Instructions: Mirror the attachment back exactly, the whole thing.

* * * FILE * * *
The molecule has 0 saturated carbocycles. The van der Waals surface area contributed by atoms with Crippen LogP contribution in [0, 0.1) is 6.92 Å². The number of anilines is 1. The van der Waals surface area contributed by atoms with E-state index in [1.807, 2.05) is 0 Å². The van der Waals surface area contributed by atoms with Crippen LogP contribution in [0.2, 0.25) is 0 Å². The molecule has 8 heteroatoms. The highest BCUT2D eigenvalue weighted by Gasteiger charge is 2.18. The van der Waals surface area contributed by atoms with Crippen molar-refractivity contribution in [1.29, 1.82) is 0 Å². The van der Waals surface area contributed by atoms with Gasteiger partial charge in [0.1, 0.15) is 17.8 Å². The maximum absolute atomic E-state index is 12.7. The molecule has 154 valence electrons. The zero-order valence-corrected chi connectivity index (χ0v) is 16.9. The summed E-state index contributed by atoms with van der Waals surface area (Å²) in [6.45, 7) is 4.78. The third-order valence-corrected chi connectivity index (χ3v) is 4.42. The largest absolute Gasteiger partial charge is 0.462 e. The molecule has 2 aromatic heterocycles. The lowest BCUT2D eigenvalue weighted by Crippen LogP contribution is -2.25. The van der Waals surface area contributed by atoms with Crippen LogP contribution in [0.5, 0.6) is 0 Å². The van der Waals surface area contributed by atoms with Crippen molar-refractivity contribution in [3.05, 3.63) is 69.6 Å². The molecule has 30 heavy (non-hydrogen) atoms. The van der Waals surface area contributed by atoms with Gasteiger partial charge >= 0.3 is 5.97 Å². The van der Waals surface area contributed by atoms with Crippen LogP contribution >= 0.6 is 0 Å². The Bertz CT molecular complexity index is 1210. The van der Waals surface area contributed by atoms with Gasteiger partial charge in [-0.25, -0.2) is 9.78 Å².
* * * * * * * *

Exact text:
The molecule has 0 saturated carbocycles. The van der Waals surface area contributed by atoms with Crippen LogP contribution in [0, 0.1) is 6.92 Å². The number of anilines is 1. The van der Waals surface area contributed by atoms with E-state index in [1.807, 2.05) is 0 Å². The van der Waals surface area contributed by atoms with Crippen LogP contribution in [0.2, 0.25) is 0 Å². The molecule has 8 heteroatoms. The highest BCUT2D eigenvalue weighted by Gasteiger charge is 2.18. The van der Waals surface area contributed by atoms with Crippen molar-refractivity contribution in [1.29, 1.82) is 0 Å². The van der Waals surface area contributed by atoms with Gasteiger partial charge in [0.1, 0.15) is 17.8 Å². The maximum absolute atomic E-state index is 12.7. The molecule has 154 valence electrons. The zero-order valence-corrected chi connectivity index (χ0v) is 16.9. The summed E-state index contributed by atoms with van der Waals surface area (Å²) in [6.45, 7) is 4.78. The third-order valence-corrected chi connectivity index (χ3v) is 4.42. The largest absolute Gasteiger partial charge is 0.462 e. The molecule has 2 aromatic heterocycles. The lowest BCUT2D eigenvalue weighted by Crippen LogP contribution is -2.25. The van der Waals surface area contributed by atoms with Crippen LogP contribution in [0.5, 0.6) is 0 Å². The van der Waals surface area contributed by atoms with Crippen molar-refractivity contribution in [3.05, 3.63) is 69.6 Å². The molecule has 30 heavy (non-hydrogen) atoms. The van der Waals surface area contributed by atoms with Gasteiger partial charge >= 0.3 is 5.97 Å². The van der Waals surface area contributed by atoms with Crippen LogP contribution >= 0.6 is 0 Å². The Bertz CT molecular complexity index is 1210. The van der Waals surface area contributed by atoms with Gasteiger partial charge in [-0.25, -0.2) is 9.78 Å².